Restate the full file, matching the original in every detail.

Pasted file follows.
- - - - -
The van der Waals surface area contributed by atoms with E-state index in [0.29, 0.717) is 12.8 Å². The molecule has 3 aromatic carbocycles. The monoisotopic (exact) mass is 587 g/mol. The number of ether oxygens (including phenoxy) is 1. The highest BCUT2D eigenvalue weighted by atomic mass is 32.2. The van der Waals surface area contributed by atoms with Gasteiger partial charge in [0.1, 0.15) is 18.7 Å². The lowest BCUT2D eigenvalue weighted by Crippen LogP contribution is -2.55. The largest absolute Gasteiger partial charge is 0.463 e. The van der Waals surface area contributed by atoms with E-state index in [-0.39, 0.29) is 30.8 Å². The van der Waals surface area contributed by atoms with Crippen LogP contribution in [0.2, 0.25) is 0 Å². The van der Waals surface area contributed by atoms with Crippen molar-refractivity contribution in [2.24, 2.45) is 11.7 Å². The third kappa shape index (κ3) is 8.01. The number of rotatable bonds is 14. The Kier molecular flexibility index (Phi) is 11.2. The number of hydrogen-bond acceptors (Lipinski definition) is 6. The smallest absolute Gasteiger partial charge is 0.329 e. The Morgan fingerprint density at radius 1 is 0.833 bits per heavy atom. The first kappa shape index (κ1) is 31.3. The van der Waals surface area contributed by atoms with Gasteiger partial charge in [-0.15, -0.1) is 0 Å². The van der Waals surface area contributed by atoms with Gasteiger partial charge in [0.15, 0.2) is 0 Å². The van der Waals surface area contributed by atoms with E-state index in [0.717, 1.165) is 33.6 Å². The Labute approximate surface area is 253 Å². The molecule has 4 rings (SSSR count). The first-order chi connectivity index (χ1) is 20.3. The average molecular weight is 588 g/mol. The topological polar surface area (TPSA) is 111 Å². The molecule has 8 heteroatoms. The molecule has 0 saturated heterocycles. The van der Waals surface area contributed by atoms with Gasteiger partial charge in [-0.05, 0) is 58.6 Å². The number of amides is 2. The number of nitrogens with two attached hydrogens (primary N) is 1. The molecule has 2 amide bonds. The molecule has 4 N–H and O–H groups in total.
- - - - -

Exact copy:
The van der Waals surface area contributed by atoms with E-state index in [0.29, 0.717) is 12.8 Å². The molecule has 3 aromatic carbocycles. The monoisotopic (exact) mass is 587 g/mol. The number of ether oxygens (including phenoxy) is 1. The highest BCUT2D eigenvalue weighted by atomic mass is 32.2. The van der Waals surface area contributed by atoms with Gasteiger partial charge in [0.1, 0.15) is 18.7 Å². The lowest BCUT2D eigenvalue weighted by Crippen LogP contribution is -2.55. The largest absolute Gasteiger partial charge is 0.463 e. The van der Waals surface area contributed by atoms with E-state index in [-0.39, 0.29) is 30.8 Å². The van der Waals surface area contributed by atoms with Crippen LogP contribution in [0.2, 0.25) is 0 Å². The van der Waals surface area contributed by atoms with Crippen molar-refractivity contribution in [2.24, 2.45) is 11.7 Å². The third kappa shape index (κ3) is 8.01. The number of rotatable bonds is 14. The Kier molecular flexibility index (Phi) is 11.2. The number of hydrogen-bond acceptors (Lipinski definition) is 6. The smallest absolute Gasteiger partial charge is 0.329 e. The Morgan fingerprint density at radius 1 is 0.833 bits per heavy atom. The first kappa shape index (κ1) is 31.3. The van der Waals surface area contributed by atoms with Gasteiger partial charge in [-0.15, -0.1) is 0 Å². The van der Waals surface area contributed by atoms with Gasteiger partial charge in [0.15, 0.2) is 0 Å². The van der Waals surface area contributed by atoms with E-state index in [0.717, 1.165) is 33.6 Å². The Labute approximate surface area is 253 Å². The molecule has 4 rings (SSSR count). The first-order chi connectivity index (χ1) is 20.3. The average molecular weight is 588 g/mol. The topological polar surface area (TPSA) is 111 Å². The molecule has 8 heteroatoms. The molecule has 0 saturated heterocycles. The van der Waals surface area contributed by atoms with Gasteiger partial charge in [-0.05, 0) is 58.6 Å². The number of amides is 2. The number of nitrogens with two attached hydrogens (primary N) is 1. The molecule has 2 amide bonds. The molecule has 4 N–H and O–H groups in total.